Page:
Most of the time, I cook vegetables very plainly. Baked, boiled, or steamed, they’re the supporting cast of the meal, not the stars. But I have occasional urges to do something more elaborate with them. It’s not a bountiful time of year for vegetables, of course, but I thought I’d see what I could do with new recipes for some out-of-season varieties.
I turned to James Villas’s Country Cooking, which does a lot with vegetables in its mostly buffet-style menus for entertaining. The book is organized seasonally, so I turned to its “cold-weather” lunch and dinner sections. Here are three dishes I tried.
Gratin of Leeks and Turnips
I think of white turnips as a spring vegetable, but they’re in the stores year-round now. Though not as fresh and crisp as they should be, the ones I could get worked well enough in this recipe.
The first step was to slice both vegetables into rounds: one-eighth inch for the peeled turnips, one-quarter inch for the leeks. The turnips got sauteed in butter for a minute on each side and removed to a plate; the leeks sauteed for a minute, on one side only.
Then I arranged both vegetables in alternate layers in a cast-iron pan, drizzling melted butter on each one and seasoning with salt, pepper, and oregano. The pan, covered, went into a 425° oven for about an hour. The idea was to press down on the vegetables a few times to firm them into a cake and, at the end, unmold it onto a plate. Making only a quarter of the recipe, I achieved only two layers, which didn’t hold together despite pressing, so I served them straight from the pan.
As it was, I cooked them a little too long, though those blackened edges didn’t taste too bad. Overall, it was an excellent dish: I wouldn’t have thought those two vegetables could enhance each other as much as they did. The recipe is definitely a keeper, and I look forward to making it again when fresher turnips are available.
The next two recipes were not as successful.
Zucchini and Peppers Vinaigrette
This is basically a cooked vegetable salad. The ingredients were promising, but I found the handling of the zucchini strange. To begin with, they were to be cut into shortish, half-inch planks – which is a clumsy shape. The red bell peppers were to be cut more normally into quarter-inch strips, and onion and garlic chopped.
The recipe then said to saute all the vegetables together in butter, stirring constantly, for two minutes, until barely soft. Well, the zucchini hadn’t been tender, fresh ones to start with, and I knew that they wouldn’t soften in that little time. So I’d sliced them thinner and cooked them somewhat longer, but they were still hard as – well, planks.
Everything then was to go into a shallow serving dish, to be tossed with a mustardy vinaigrette and steeped for an hour. I think the marination was supposed to further “cook” the vegetables, as in a seviche, but it couldn’t do much for the zucchini; they remained extremely crunchy. The red peppers probably wouldn’t have softened much either, but these were some that I’d roasted and frozen back in the fall and defrosted for this dish, so they’d had a useful head start.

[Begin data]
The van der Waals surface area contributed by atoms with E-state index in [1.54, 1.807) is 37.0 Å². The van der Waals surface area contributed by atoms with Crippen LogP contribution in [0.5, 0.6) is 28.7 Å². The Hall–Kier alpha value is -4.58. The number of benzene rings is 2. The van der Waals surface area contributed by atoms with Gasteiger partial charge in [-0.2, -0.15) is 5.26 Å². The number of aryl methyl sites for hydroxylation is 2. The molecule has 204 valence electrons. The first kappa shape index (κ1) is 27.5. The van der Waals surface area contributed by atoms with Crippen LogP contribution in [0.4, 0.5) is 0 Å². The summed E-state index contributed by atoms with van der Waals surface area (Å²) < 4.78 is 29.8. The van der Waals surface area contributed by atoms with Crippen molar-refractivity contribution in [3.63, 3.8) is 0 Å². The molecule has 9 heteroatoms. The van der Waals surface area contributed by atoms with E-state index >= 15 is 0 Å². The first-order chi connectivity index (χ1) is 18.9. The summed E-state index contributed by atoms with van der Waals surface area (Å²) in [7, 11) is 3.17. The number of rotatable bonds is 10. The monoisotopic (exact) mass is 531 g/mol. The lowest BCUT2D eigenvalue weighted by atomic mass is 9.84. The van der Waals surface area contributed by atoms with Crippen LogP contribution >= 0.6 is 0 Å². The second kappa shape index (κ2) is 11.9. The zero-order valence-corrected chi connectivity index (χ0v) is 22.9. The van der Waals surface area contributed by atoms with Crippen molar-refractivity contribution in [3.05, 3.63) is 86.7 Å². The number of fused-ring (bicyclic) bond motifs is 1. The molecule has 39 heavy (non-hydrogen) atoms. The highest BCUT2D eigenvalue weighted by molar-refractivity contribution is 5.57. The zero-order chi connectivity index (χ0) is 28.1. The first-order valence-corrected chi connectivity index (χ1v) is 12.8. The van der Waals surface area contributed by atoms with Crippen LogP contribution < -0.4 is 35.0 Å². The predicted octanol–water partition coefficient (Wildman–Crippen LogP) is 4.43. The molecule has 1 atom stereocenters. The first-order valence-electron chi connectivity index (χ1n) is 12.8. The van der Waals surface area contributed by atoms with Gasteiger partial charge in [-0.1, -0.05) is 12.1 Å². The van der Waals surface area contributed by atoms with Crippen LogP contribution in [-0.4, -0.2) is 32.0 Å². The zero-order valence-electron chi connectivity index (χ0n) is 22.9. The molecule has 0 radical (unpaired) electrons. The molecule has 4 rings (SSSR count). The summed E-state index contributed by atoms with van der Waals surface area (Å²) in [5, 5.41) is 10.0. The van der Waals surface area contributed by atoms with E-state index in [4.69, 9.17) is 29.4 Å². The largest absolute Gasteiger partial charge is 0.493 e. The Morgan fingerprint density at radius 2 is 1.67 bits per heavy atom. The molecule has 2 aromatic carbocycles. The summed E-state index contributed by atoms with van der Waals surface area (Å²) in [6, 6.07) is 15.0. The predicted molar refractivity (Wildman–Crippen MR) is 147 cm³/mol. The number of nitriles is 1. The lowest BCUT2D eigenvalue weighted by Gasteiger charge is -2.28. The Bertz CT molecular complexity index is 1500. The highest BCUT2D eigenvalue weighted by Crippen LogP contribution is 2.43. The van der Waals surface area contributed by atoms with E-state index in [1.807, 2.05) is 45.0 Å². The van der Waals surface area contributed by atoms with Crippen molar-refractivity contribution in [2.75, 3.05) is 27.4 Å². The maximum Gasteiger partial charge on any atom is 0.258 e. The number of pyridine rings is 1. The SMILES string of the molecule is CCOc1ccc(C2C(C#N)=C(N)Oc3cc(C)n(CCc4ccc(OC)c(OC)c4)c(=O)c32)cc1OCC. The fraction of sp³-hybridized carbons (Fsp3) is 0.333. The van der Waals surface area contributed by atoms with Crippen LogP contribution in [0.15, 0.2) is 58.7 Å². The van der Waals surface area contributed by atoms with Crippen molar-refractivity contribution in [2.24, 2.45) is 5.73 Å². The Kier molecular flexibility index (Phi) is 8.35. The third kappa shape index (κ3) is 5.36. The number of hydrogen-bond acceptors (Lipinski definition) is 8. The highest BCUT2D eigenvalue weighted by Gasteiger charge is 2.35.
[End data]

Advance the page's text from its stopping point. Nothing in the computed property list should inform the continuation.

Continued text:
Finally, I was dubious about the vinaigrette proportions. The recipe wanted only twice as much olive oil as wine vinegar, which is very heavy on the vinegar. I did it, however, and I guess the butter from the sauteeing counteracted the acidity, because the finished dish wasn’t overly sharp. It was a decent preparation, but not exciting. Not one I’m likely to make again unless I’m inundated with farm-fresh zucchini and peppers next summer – in which case I’m more likely to just sauté both in olive oil and be very happy.
Baked Eggplant with Parsley, Onion, and Tomato
I used this recipe as a concept rather than a blueprint. It was impossible to follow exactly because of some irritating vagueness in the ingredient list. The first item was two eggplants, to be sliced in half-inch rounds. Since eggplants can range in size from plums to cantaloupes, it was anybody’s guess what quantity Villas wanted. He did give quantities for the parsley, onions, and “Italian plum tomatoes” – one cup of the latter. I took that phrase to mean canned tomatoes, since fresh ones are rarely measured by cups, but nothing was said about slicing, chopping, or pureeing them.
Well, those are all good flavors, so I picked up a one-pound eggplant and gave the dish a try, using my judgment for all the other quantities. I arranged half the eggplant slices (salted, rinsed, and dried) in one layer in a baking dish and sprinkled on a lot of parsley. I laid on sliced onions, roughly sliced tomatoes, minced garlic, thyme, oregano, salt, pepper, and more parsley. The other half of the eggplant slices went on top, along with a generous sloshing of olive oil.
I covered the dish and put it in a very low oven (275°) for three hours – an extraordinarily long time. Then it had to be let cool completely and be served at room temperature – another strange thing for a wintertime dish.
How did it taste? Well, edible is the best I can say of it. The texture was predictably mushy; none of those normally very compatible ingredients did anything to improve the others; and the eggplant didn’t respond too well to being served cold: It rarely does, in my opinion.
So, the score stands at one very pleasant dish and two mild disappointments. Guess I’d better stick with winter vegetables for a while longer.